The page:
Following the Arab Spring in 2011, constitutions and constitutional reforms were everywhere in the air in the Arab world. Constitutional matters were a must in critical conversations on women and gender rights in the Arab world at that historic moment. Egypt has reworked its constitution more than once since 2011. Constitutional debates mixed with debates about law and family codes were engaging diverse publics in Algeria, Iraq, Morocco, Tunisia — and always in Lebanon — as well as many other Arab countries. Regardless of whether in a particular Arab country constitutions are changing or even the possibility of constitutional change is being discussed, it remains the case that constitutions are useful projects to think with and to think through for understanding gender, rights, and other key social issues.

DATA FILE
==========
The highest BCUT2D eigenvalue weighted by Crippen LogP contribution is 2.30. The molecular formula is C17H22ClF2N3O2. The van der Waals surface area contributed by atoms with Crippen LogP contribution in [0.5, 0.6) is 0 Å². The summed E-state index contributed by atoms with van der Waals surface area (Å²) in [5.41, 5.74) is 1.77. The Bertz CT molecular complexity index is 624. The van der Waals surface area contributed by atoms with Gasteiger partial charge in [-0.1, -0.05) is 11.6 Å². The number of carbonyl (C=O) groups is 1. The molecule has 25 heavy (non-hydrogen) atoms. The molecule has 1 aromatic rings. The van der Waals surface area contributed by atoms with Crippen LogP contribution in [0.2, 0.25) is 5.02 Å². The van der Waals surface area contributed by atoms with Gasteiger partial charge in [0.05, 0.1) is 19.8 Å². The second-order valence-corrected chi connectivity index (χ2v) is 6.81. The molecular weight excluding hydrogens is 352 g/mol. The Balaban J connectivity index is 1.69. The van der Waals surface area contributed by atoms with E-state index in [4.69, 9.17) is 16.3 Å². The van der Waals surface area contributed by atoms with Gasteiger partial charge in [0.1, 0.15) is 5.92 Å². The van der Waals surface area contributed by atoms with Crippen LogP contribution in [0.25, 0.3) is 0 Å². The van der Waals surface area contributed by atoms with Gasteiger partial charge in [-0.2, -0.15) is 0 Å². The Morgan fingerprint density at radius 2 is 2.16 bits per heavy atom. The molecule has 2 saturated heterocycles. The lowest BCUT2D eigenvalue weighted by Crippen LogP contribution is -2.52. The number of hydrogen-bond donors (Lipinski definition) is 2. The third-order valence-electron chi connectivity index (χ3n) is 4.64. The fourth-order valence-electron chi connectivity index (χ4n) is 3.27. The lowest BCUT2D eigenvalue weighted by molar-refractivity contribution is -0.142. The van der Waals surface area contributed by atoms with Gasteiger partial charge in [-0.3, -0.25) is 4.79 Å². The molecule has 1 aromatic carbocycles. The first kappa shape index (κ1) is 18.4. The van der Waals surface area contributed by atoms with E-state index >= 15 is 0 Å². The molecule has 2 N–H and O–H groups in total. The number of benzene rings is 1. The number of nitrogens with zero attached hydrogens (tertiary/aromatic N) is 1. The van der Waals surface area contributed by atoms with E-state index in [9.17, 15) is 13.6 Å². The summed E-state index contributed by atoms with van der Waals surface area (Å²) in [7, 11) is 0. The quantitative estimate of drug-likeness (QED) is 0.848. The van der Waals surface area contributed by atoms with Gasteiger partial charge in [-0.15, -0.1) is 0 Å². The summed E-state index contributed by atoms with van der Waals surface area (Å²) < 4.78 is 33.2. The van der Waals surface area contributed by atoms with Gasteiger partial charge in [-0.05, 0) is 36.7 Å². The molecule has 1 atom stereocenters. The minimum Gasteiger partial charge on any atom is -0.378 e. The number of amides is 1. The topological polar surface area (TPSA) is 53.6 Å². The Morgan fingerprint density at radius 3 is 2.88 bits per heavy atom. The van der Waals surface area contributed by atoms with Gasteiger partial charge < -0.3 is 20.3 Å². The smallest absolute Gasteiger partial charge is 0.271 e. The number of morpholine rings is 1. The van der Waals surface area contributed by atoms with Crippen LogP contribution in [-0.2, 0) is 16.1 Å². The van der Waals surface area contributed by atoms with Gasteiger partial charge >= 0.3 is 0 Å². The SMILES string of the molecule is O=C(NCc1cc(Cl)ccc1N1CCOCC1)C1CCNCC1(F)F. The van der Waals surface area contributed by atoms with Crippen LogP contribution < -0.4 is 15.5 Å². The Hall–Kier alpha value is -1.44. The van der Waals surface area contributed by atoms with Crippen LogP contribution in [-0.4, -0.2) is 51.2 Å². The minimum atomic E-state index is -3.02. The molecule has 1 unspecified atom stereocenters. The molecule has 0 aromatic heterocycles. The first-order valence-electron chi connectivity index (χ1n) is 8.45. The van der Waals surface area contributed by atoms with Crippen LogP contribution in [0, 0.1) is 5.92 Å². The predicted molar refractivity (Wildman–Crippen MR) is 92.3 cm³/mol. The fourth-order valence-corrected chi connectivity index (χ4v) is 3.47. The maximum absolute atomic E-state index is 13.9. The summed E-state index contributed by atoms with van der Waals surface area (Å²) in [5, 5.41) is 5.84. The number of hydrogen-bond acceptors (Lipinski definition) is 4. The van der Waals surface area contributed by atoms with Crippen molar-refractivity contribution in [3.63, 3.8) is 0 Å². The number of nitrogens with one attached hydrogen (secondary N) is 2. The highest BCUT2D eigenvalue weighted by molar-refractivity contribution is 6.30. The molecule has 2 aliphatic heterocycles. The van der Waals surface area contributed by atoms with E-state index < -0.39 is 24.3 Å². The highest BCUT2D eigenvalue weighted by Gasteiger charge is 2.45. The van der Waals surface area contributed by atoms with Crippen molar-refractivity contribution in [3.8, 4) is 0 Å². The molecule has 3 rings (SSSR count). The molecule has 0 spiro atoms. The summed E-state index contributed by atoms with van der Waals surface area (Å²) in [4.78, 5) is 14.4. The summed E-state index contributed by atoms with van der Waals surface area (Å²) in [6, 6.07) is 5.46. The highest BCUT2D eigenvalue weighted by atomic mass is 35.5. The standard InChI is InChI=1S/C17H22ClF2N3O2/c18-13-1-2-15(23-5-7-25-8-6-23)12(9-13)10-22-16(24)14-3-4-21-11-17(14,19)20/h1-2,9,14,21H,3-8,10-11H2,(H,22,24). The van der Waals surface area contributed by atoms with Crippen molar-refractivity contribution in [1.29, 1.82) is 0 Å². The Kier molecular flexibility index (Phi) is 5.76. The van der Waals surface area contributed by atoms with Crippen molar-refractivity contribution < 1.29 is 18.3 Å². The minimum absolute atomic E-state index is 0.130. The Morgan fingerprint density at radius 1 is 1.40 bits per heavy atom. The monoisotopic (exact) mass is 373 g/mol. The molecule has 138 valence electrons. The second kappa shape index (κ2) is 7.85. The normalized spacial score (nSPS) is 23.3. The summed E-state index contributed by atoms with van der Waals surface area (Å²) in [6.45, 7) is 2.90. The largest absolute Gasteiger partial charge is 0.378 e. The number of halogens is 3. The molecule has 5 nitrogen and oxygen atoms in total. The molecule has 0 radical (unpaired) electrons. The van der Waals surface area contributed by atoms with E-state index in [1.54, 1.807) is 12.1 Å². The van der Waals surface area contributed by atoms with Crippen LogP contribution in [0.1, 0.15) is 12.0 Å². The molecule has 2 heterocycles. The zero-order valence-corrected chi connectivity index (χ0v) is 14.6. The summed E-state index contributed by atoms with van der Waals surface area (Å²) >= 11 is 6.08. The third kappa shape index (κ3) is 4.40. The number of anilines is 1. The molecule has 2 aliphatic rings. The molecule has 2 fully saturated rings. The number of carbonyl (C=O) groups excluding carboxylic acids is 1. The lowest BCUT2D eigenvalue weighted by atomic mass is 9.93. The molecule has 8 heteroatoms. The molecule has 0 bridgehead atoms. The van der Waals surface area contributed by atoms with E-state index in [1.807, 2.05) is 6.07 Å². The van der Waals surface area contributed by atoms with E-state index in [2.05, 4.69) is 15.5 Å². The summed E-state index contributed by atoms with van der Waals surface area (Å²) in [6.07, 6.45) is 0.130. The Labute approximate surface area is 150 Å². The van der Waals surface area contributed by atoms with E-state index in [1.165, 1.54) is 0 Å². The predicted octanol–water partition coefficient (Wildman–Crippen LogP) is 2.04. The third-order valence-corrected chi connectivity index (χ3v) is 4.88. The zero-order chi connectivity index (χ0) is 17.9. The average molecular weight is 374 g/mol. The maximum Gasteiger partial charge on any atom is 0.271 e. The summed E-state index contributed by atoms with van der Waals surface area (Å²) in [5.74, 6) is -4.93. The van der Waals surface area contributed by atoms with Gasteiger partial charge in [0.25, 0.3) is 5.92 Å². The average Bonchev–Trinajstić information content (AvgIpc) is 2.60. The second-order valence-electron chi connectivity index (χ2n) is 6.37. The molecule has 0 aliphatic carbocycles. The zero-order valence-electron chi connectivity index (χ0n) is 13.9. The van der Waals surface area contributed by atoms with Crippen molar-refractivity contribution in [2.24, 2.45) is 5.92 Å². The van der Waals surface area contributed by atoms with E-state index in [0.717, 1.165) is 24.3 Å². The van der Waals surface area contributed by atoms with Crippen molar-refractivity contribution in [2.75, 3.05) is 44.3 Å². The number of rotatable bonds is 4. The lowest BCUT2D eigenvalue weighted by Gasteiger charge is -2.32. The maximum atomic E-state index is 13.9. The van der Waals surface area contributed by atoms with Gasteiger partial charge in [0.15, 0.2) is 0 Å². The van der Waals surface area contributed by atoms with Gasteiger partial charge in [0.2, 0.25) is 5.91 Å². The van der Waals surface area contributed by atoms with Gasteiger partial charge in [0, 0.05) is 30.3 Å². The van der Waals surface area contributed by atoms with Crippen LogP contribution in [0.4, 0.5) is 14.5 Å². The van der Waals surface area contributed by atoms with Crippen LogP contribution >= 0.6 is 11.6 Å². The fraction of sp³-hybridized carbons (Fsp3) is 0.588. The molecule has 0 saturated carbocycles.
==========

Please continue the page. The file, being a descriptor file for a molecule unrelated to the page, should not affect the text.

Joseph, S. (Ed.). (2000). Gender and citizenship in the Middle East. Syracuse: Syracuse University Press.
Welchman, L. (2007). Women and muslim family laws in Arab states. A comparative overview of textual development and advocacy. Amsterdam: Amsterdam University Press (ISIM Series on Contemporary Muslim Societies).